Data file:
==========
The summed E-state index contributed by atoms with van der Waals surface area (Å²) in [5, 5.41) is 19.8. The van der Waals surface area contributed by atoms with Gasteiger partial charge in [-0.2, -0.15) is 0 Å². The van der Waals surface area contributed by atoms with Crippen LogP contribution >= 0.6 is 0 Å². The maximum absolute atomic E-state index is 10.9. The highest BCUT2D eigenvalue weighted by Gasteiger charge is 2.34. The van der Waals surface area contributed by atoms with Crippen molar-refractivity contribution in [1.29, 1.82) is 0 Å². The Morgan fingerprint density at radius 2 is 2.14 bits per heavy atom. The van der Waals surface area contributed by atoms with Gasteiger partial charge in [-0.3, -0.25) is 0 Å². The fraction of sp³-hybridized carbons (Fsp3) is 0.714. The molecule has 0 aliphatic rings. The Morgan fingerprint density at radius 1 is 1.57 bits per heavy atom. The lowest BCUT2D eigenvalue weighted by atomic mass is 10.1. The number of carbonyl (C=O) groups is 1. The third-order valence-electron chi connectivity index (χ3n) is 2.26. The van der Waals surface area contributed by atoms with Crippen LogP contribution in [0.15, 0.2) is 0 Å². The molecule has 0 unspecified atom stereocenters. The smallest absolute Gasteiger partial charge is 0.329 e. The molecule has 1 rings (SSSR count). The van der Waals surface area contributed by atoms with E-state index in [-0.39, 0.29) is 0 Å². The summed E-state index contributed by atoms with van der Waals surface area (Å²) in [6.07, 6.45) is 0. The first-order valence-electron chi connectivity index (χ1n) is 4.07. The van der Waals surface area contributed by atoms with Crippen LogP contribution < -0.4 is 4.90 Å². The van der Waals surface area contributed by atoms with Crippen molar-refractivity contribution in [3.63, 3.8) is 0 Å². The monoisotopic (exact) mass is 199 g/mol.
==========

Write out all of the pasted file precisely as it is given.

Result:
The summed E-state index contributed by atoms with van der Waals surface area (Å²) in [5, 5.41) is 19.8. The van der Waals surface area contributed by atoms with Gasteiger partial charge in [-0.2, -0.15) is 0 Å². The van der Waals surface area contributed by atoms with Crippen LogP contribution >= 0.6 is 0 Å². The maximum absolute atomic E-state index is 10.9. The highest BCUT2D eigenvalue weighted by Gasteiger charge is 2.34. The van der Waals surface area contributed by atoms with Crippen molar-refractivity contribution in [1.29, 1.82) is 0 Å². The Morgan fingerprint density at radius 2 is 2.14 bits per heavy atom. The van der Waals surface area contributed by atoms with Gasteiger partial charge in [-0.3, -0.25) is 0 Å². The fraction of sp³-hybridized carbons (Fsp3) is 0.714. The molecule has 0 aliphatic rings. The Morgan fingerprint density at radius 1 is 1.57 bits per heavy atom. The lowest BCUT2D eigenvalue weighted by atomic mass is 10.1. The number of carbonyl (C=O) groups is 1. The third-order valence-electron chi connectivity index (χ3n) is 2.26. The van der Waals surface area contributed by atoms with Crippen LogP contribution in [0.15, 0.2) is 0 Å². The molecule has 0 unspecified atom stereocenters. The smallest absolute Gasteiger partial charge is 0.329 e. The molecule has 1 rings (SSSR count). The van der Waals surface area contributed by atoms with E-state index in [-0.39, 0.29) is 0 Å². The summed E-state index contributed by atoms with van der Waals surface area (Å²) in [6.07, 6.45) is 0. The first-order valence-electron chi connectivity index (χ1n) is 4.07. The van der Waals surface area contributed by atoms with Crippen LogP contribution < -0.4 is 4.90 Å². The van der Waals surface area contributed by atoms with Crippen molar-refractivity contribution in [3.63, 3.8) is 0 Å². The monoisotopic (exact) mass is 199 g/mol.